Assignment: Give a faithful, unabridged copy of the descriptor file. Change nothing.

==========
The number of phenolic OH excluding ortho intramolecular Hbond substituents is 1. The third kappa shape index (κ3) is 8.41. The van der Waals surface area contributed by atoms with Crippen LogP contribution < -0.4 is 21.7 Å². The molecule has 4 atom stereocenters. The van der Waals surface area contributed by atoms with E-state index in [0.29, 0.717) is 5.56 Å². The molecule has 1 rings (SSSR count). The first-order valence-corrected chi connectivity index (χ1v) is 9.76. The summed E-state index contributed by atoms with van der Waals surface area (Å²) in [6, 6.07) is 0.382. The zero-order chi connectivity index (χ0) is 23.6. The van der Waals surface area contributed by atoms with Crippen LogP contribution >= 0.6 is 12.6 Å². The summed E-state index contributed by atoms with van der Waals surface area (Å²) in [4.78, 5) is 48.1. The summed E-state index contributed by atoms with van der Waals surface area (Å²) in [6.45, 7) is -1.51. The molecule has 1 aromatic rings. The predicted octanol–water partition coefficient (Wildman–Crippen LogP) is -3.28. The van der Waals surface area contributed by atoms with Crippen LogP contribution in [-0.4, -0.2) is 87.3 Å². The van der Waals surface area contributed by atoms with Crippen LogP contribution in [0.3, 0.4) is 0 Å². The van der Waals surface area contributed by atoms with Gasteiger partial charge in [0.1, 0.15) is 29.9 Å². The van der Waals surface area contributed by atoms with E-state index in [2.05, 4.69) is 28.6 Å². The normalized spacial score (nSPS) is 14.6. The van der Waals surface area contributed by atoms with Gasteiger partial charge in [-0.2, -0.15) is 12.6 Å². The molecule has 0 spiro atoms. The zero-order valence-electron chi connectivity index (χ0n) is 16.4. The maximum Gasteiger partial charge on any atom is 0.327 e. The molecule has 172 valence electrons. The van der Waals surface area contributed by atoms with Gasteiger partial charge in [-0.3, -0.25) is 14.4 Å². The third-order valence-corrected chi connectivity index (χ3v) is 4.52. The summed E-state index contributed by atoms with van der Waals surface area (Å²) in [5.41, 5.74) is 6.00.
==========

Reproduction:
The number of phenolic OH excluding ortho intramolecular Hbond substituents is 1. The third kappa shape index (κ3) is 8.41. The van der Waals surface area contributed by atoms with Crippen LogP contribution < -0.4 is 21.7 Å². The molecule has 4 atom stereocenters. The van der Waals surface area contributed by atoms with E-state index in [0.29, 0.717) is 5.56 Å². The molecule has 1 rings (SSSR count). The first-order valence-corrected chi connectivity index (χ1v) is 9.76. The summed E-state index contributed by atoms with van der Waals surface area (Å²) in [6, 6.07) is 0.382. The zero-order chi connectivity index (χ0) is 23.6. The van der Waals surface area contributed by atoms with Crippen LogP contribution >= 0.6 is 12.6 Å². The summed E-state index contributed by atoms with van der Waals surface area (Å²) in [4.78, 5) is 48.1. The summed E-state index contributed by atoms with van der Waals surface area (Å²) in [6.45, 7) is -1.51. The molecule has 1 aromatic rings. The predicted octanol–water partition coefficient (Wildman–Crippen LogP) is -3.28. The van der Waals surface area contributed by atoms with Crippen LogP contribution in [-0.4, -0.2) is 87.3 Å². The van der Waals surface area contributed by atoms with Crippen LogP contribution in [0.3, 0.4) is 0 Å². The van der Waals surface area contributed by atoms with Gasteiger partial charge in [0.1, 0.15) is 29.9 Å². The van der Waals surface area contributed by atoms with E-state index in [2.05, 4.69) is 28.6 Å². The normalized spacial score (nSPS) is 14.6. The van der Waals surface area contributed by atoms with Gasteiger partial charge in [-0.2, -0.15) is 12.6 Å². The molecule has 0 spiro atoms. The zero-order valence-electron chi connectivity index (χ0n) is 16.4. The maximum Gasteiger partial charge on any atom is 0.327 e. The molecule has 172 valence electrons. The van der Waals surface area contributed by atoms with Gasteiger partial charge in [-0.3, -0.25) is 14.4 Å². The third-order valence-corrected chi connectivity index (χ3v) is 4.52. The summed E-state index contributed by atoms with van der Waals surface area (Å²) in [5.41, 5.74) is 6.00.